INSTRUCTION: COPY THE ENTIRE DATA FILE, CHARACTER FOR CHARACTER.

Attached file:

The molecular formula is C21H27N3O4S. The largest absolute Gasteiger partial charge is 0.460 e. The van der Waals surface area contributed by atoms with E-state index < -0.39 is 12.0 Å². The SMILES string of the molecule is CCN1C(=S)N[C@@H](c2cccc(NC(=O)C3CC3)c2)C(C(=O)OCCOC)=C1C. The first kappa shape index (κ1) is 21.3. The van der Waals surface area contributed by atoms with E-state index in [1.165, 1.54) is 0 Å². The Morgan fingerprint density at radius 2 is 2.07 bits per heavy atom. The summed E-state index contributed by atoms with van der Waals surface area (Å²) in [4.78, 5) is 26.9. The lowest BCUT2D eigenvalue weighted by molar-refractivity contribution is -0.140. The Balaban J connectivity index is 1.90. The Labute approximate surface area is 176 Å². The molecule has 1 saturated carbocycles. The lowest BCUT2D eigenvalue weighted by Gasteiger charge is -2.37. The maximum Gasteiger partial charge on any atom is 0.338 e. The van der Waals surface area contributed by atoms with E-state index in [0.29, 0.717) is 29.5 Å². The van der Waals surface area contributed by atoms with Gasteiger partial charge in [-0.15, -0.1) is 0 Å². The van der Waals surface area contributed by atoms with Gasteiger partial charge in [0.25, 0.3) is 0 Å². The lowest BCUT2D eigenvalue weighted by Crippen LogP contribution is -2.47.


The molecular formula is C21H27N3O4S. The largest absolute Gasteiger partial charge is 0.460 e. The van der Waals surface area contributed by atoms with E-state index < -0.39 is 12.0 Å². The SMILES string of the molecule is CCN1C(=S)N[C@@H](c2cccc(NC(=O)C3CC3)c2)C(C(=O)OCCOC)=C1C. The first kappa shape index (κ1) is 21.3. The van der Waals surface area contributed by atoms with E-state index in [1.165, 1.54) is 0 Å². The Morgan fingerprint density at radius 2 is 2.07 bits per heavy atom. The summed E-state index contributed by atoms with van der Waals surface area (Å²) in [4.78, 5) is 26.9. The lowest BCUT2D eigenvalue weighted by molar-refractivity contribution is -0.140. The Balaban J connectivity index is 1.90. The Labute approximate surface area is 176 Å². The molecule has 1 saturated carbocycles. The lowest BCUT2D eigenvalue weighted by Gasteiger charge is -2.37. The maximum Gasteiger partial charge on any atom is 0.338 e. The van der Waals surface area contributed by atoms with E-state index in [0.29, 0.717) is 29.5 Å². The van der Waals surface area contributed by atoms with Gasteiger partial charge in [-0.15, -0.1) is 0 Å². The van der Waals surface area contributed by atoms with Gasteiger partial charge in [0.25, 0.3) is 0 Å². The lowest BCUT2D eigenvalue weighted by Crippen LogP contribution is -2.47.